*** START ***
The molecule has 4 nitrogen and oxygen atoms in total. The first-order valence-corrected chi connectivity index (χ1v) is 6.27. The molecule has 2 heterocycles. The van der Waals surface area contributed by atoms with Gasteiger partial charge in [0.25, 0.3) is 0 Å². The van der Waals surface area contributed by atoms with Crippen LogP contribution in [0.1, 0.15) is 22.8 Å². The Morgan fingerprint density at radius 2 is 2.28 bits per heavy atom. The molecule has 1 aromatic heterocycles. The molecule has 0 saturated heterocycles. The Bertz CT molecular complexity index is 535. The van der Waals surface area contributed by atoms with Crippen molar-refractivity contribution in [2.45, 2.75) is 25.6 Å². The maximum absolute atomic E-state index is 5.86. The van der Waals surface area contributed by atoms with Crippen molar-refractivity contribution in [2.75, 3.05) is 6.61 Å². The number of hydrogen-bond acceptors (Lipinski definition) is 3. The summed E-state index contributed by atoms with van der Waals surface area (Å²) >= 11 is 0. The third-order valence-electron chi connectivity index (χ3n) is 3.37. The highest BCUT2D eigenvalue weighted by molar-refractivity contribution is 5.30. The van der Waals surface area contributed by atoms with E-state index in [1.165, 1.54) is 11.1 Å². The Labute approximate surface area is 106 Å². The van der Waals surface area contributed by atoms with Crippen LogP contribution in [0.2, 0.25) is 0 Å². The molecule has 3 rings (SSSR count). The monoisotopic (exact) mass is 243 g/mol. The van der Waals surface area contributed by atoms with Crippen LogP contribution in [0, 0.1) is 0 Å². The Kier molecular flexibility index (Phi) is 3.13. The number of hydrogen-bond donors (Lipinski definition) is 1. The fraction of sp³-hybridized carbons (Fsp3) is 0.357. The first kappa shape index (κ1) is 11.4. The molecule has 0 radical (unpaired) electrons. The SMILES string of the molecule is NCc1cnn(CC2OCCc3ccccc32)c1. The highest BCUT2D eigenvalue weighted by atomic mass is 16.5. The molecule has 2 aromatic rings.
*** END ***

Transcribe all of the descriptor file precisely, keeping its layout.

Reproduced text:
The molecule has 4 nitrogen and oxygen atoms in total. The first-order valence-corrected chi connectivity index (χ1v) is 6.27. The molecule has 2 heterocycles. The van der Waals surface area contributed by atoms with Gasteiger partial charge in [0.25, 0.3) is 0 Å². The van der Waals surface area contributed by atoms with Crippen LogP contribution in [0.1, 0.15) is 22.8 Å². The Morgan fingerprint density at radius 2 is 2.28 bits per heavy atom. The molecule has 1 aromatic heterocycles. The molecule has 0 saturated heterocycles. The Bertz CT molecular complexity index is 535. The van der Waals surface area contributed by atoms with Crippen molar-refractivity contribution in [2.45, 2.75) is 25.6 Å². The maximum absolute atomic E-state index is 5.86. The van der Waals surface area contributed by atoms with Crippen molar-refractivity contribution in [2.75, 3.05) is 6.61 Å². The number of hydrogen-bond acceptors (Lipinski definition) is 3. The summed E-state index contributed by atoms with van der Waals surface area (Å²) >= 11 is 0. The third-order valence-electron chi connectivity index (χ3n) is 3.37. The highest BCUT2D eigenvalue weighted by molar-refractivity contribution is 5.30. The van der Waals surface area contributed by atoms with E-state index in [1.165, 1.54) is 11.1 Å². The Labute approximate surface area is 106 Å². The van der Waals surface area contributed by atoms with Crippen LogP contribution in [0.2, 0.25) is 0 Å². The molecule has 3 rings (SSSR count). The monoisotopic (exact) mass is 243 g/mol. The van der Waals surface area contributed by atoms with Crippen LogP contribution in [0, 0.1) is 0 Å². The Kier molecular flexibility index (Phi) is 3.13. The number of hydrogen-bond donors (Lipinski definition) is 1. The fraction of sp³-hybridized carbons (Fsp3) is 0.357. The first kappa shape index (κ1) is 11.4. The molecule has 0 radical (unpaired) electrons. The SMILES string of the molecule is NCc1cnn(CC2OCCc3ccccc32)c1. The highest BCUT2D eigenvalue weighted by atomic mass is 16.5. The molecule has 2 aromatic rings.